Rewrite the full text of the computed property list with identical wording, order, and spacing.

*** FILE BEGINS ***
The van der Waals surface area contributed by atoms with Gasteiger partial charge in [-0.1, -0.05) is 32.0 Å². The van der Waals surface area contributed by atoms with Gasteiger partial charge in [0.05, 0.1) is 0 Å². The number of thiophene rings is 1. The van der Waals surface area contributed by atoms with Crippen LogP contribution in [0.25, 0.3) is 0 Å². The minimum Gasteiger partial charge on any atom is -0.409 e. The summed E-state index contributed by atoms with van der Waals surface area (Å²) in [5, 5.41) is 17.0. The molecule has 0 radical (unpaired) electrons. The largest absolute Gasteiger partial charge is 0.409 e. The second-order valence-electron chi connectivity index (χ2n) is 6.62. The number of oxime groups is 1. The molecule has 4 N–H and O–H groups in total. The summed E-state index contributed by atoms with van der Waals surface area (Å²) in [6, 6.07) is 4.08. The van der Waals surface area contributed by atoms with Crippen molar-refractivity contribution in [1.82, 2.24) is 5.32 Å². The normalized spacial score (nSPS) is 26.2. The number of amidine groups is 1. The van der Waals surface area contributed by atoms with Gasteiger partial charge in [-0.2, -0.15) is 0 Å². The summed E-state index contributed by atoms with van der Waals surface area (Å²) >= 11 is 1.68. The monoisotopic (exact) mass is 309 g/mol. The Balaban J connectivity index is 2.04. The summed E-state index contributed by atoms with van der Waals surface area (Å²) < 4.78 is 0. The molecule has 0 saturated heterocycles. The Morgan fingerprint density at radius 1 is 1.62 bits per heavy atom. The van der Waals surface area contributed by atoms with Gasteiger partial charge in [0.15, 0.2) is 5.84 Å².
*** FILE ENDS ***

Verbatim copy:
The van der Waals surface area contributed by atoms with Gasteiger partial charge in [-0.1, -0.05) is 32.0 Å². The van der Waals surface area contributed by atoms with Gasteiger partial charge in [0.05, 0.1) is 0 Å². The number of thiophene rings is 1. The van der Waals surface area contributed by atoms with Crippen LogP contribution in [0.25, 0.3) is 0 Å². The minimum Gasteiger partial charge on any atom is -0.409 e. The summed E-state index contributed by atoms with van der Waals surface area (Å²) in [5, 5.41) is 17.0. The molecule has 0 radical (unpaired) electrons. The largest absolute Gasteiger partial charge is 0.409 e. The second-order valence-electron chi connectivity index (χ2n) is 6.62. The number of oxime groups is 1. The molecule has 4 N–H and O–H groups in total. The summed E-state index contributed by atoms with van der Waals surface area (Å²) in [6, 6.07) is 4.08. The van der Waals surface area contributed by atoms with Crippen molar-refractivity contribution in [1.82, 2.24) is 5.32 Å². The normalized spacial score (nSPS) is 26.2. The number of amidine groups is 1. The van der Waals surface area contributed by atoms with Gasteiger partial charge in [-0.2, -0.15) is 0 Å². The summed E-state index contributed by atoms with van der Waals surface area (Å²) >= 11 is 1.68. The monoisotopic (exact) mass is 309 g/mol. The Balaban J connectivity index is 2.04. The summed E-state index contributed by atoms with van der Waals surface area (Å²) < 4.78 is 0. The molecule has 0 saturated heterocycles. The Morgan fingerprint density at radius 1 is 1.62 bits per heavy atom. The van der Waals surface area contributed by atoms with Gasteiger partial charge in [0.15, 0.2) is 5.84 Å².